Nanoconfined Water

Illustration of water molecules in a confined monolayer.

Water is a decidedly weird substance. It’s densest above its freezing point; it has a slippery liquid-like layer on its solid form; and, in the right form, it can bend like a wire. So it’s not surprising that water demonstrates some odd behaviors when it’s confined inside a space so narrow it’s only one molecule thick.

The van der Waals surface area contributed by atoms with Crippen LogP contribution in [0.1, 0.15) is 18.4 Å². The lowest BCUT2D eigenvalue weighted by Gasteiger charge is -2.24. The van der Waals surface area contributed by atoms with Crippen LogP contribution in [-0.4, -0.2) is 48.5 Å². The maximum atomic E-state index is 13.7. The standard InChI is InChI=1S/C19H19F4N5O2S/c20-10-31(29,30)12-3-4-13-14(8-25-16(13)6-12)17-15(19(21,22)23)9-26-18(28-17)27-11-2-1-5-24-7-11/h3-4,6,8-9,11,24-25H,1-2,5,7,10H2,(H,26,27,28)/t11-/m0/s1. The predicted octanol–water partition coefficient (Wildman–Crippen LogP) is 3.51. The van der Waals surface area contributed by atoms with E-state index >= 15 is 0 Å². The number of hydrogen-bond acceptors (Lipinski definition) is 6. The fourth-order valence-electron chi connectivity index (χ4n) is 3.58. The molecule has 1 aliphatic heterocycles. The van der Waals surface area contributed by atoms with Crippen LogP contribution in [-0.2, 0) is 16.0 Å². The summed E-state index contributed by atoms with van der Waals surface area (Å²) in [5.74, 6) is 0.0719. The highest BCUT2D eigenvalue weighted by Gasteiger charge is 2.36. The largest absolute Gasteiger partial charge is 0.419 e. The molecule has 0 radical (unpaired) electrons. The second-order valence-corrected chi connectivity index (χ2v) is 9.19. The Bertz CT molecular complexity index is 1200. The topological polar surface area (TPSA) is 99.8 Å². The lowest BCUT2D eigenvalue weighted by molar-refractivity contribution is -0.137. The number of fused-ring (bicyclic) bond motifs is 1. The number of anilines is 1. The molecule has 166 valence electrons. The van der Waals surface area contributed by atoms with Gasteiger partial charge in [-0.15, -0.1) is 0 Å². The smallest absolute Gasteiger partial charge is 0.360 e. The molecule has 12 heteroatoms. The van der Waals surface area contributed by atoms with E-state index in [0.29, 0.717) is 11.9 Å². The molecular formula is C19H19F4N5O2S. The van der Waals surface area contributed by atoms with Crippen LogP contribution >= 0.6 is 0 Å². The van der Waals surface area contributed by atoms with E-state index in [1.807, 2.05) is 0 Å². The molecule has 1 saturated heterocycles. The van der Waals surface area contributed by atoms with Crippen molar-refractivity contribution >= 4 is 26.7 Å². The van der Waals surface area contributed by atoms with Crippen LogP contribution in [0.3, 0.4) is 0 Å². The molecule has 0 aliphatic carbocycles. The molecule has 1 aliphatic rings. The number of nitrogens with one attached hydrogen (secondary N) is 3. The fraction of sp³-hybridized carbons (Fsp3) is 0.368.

A new, simulation-based study finds that this nanoscale-confined water flows with a wide variety of behaviors, depending on the temperature and pressure. In some conditions, the water ceases to act molecularly, with hydrogen atoms flowing through a lattice of oxygen atoms. These superionic forms were thought only to exist in the extreme conditions of a gas giant’s interior, but these simulations suggest we can find them under far milder circumstances. (Image and research credit: V. Kapil et al.; via Physics World; submitted by Kam-Yung Soh)

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